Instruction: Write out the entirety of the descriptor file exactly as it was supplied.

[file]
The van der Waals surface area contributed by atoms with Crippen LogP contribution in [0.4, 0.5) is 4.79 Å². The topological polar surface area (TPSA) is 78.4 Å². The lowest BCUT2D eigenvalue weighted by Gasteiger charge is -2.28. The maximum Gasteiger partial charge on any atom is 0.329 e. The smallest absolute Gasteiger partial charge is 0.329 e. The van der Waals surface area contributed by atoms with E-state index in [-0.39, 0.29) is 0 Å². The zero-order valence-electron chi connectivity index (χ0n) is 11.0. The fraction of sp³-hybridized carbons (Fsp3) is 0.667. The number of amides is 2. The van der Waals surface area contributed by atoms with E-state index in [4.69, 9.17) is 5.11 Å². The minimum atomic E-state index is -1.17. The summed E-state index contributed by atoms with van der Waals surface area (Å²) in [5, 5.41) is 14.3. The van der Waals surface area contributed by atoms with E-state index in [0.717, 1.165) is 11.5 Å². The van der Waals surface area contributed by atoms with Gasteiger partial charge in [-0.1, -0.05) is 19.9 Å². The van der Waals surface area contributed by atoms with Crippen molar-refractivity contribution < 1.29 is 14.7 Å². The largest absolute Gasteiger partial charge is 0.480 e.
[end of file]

The van der Waals surface area contributed by atoms with Crippen LogP contribution in [0.4, 0.5) is 4.79 Å². The topological polar surface area (TPSA) is 78.4 Å². The lowest BCUT2D eigenvalue weighted by Gasteiger charge is -2.28. The maximum Gasteiger partial charge on any atom is 0.329 e. The smallest absolute Gasteiger partial charge is 0.329 e. The van der Waals surface area contributed by atoms with E-state index in [-0.39, 0.29) is 0 Å². The zero-order valence-electron chi connectivity index (χ0n) is 11.0. The fraction of sp³-hybridized carbons (Fsp3) is 0.667. The number of amides is 2. The van der Waals surface area contributed by atoms with E-state index in [4.69, 9.17) is 5.11 Å². The minimum atomic E-state index is -1.17. The summed E-state index contributed by atoms with van der Waals surface area (Å²) in [5, 5.41) is 14.3. The van der Waals surface area contributed by atoms with E-state index in [0.717, 1.165) is 11.5 Å². The van der Waals surface area contributed by atoms with Gasteiger partial charge in [-0.1, -0.05) is 19.9 Å². The van der Waals surface area contributed by atoms with Crippen molar-refractivity contribution < 1.29 is 14.7 Å². The largest absolute Gasteiger partial charge is 0.480 e.